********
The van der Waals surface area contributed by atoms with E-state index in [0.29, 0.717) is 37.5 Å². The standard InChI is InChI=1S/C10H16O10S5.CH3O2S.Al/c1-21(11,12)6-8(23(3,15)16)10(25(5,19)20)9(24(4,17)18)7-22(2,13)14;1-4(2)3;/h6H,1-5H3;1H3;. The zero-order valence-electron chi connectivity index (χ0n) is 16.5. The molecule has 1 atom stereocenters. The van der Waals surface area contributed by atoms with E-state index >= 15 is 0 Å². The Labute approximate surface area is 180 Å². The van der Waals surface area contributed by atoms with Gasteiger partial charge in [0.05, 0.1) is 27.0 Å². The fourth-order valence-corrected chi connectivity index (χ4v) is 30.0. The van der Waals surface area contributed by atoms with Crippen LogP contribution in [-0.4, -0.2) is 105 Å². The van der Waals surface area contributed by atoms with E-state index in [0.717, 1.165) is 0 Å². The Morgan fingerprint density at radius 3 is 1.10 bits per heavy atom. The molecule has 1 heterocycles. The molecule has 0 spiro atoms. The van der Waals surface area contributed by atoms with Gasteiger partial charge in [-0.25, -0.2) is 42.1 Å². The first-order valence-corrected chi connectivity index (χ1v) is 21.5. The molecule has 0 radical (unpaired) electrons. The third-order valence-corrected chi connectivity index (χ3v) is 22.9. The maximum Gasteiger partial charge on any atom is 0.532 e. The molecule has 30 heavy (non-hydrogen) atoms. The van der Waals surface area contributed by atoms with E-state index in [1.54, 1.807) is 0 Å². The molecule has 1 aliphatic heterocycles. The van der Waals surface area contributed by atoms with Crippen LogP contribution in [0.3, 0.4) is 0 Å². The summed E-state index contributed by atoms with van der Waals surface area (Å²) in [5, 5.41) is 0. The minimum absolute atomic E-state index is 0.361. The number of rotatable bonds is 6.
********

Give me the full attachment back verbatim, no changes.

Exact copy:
The van der Waals surface area contributed by atoms with E-state index in [0.29, 0.717) is 37.5 Å². The standard InChI is InChI=1S/C10H16O10S5.CH3O2S.Al/c1-21(11,12)6-8(23(3,15)16)10(25(5,19)20)9(24(4,17)18)7-22(2,13)14;1-4(2)3;/h6H,1-5H3;1H3;. The zero-order valence-electron chi connectivity index (χ0n) is 16.5. The molecule has 1 atom stereocenters. The van der Waals surface area contributed by atoms with E-state index >= 15 is 0 Å². The Labute approximate surface area is 180 Å². The van der Waals surface area contributed by atoms with Gasteiger partial charge in [0.05, 0.1) is 27.0 Å². The fourth-order valence-corrected chi connectivity index (χ4v) is 30.0. The van der Waals surface area contributed by atoms with Crippen LogP contribution in [-0.4, -0.2) is 105 Å². The van der Waals surface area contributed by atoms with E-state index in [0.717, 1.165) is 0 Å². The Morgan fingerprint density at radius 3 is 1.10 bits per heavy atom. The molecule has 1 heterocycles. The molecule has 0 spiro atoms. The van der Waals surface area contributed by atoms with Gasteiger partial charge in [-0.25, -0.2) is 42.1 Å². The first-order valence-corrected chi connectivity index (χ1v) is 21.5. The molecule has 0 radical (unpaired) electrons. The third-order valence-corrected chi connectivity index (χ3v) is 22.9. The maximum Gasteiger partial charge on any atom is 0.532 e. The molecule has 30 heavy (non-hydrogen) atoms. The van der Waals surface area contributed by atoms with E-state index in [1.54, 1.807) is 0 Å². The molecule has 1 aliphatic heterocycles. The van der Waals surface area contributed by atoms with Crippen LogP contribution in [0.3, 0.4) is 0 Å². The summed E-state index contributed by atoms with van der Waals surface area (Å²) in [5, 5.41) is 0. The minimum absolute atomic E-state index is 0.361. The number of rotatable bonds is 6.